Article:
Grant Keltner

The Columbus Day Storm

“The Columbus Day Storm” By Grant Keltner

It was Thursday October 11, 1962. I was four years old. It was an exciting time for Portland, Oregon. The annual football game between University of Oregon and University of Washington was scheduled to be played at Portland’s Civic Stadium. My mother was an alumnus of University of Washington and had planned on going to the game with friends from Seattle. Kick off was Saturday afternoon.

Mom got off work that night. She decided to pick me up at the Montessori school that I attended and drive me over to her parents’ house in Vancouver. I was going to spend the night and the weekend with my grandparents. My mother had a 1962 Volkswagen back then. It was a great car and it got her around to almost every place she needed to go.

We arrived at my grandparents’. Mom dropped me off and headed back to Portland. She often would leave me with my grandparents. I loved the attention they gave me. The next day was Friday October 12, 1962, Columbus Day. It was fairly clear, a typical fall day. Nothing indicated that we were heading for anything unusual with the weather. Mom worked with Pan American airlines at the time.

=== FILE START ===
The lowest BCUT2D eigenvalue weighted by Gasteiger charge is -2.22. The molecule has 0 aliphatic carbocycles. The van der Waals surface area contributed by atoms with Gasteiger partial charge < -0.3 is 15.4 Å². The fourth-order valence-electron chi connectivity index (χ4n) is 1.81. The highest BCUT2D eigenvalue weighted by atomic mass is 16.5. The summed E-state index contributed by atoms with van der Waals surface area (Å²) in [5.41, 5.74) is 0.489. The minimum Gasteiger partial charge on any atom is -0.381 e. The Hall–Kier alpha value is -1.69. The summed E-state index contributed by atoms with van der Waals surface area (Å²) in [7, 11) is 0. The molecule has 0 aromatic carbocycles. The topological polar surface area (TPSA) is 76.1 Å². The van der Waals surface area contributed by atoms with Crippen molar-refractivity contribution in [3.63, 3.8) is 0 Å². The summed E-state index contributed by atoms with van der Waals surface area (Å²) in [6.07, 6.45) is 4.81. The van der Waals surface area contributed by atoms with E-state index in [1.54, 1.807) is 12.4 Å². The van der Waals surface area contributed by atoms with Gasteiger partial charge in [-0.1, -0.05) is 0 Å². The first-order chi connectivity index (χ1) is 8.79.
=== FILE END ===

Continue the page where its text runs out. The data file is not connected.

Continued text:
That afternoon my mother’s office phone started to ring. The first call came in from Medford, Oregon. “There’s a terrible storm going through Medford. It’s headed your way Shirley!” shouted my mother’s friend over the phone. My mother didn’t pay much attention to his call. She thought he was joking.

When she received the second phone call from a friend in Roseburg, she began to worry. “Shirley we’re in the middle of a terrible storm!” exclaimed the voice at the other end of the phone.

Suddenly one of her fellow employees yelled, “Look out the window!” The clouds were a dark mustard color and they were moving fast! The manager at her office ordered everyone to leave as quickly as possible. She ran down the street to her car; glass was flying everywhere. She got home as soon as she could. By that time, the wind had reached one hundred miles an hour.

I had been playing in my grandmother’s yard most of the day. My grandma was listening to the local weather forecast over the radio when the wind started to pick up, my grandma looked concerned. “Grant, get in the house. Time for dinner!” demanded my grandmother.

I came running in. It was close to 5:00 p.m. About halfway through dinner, the neighbor kids from across the street tried to walk up the sidewalk along the west side of my grandparent’s house. The wind was blowing from the north. They were walking with great difficulty just trying to get up the street; their bodies leaned into the wind as they plodded through the storm. They waved at us as we sat at the kitchen table. We waved back and laughed.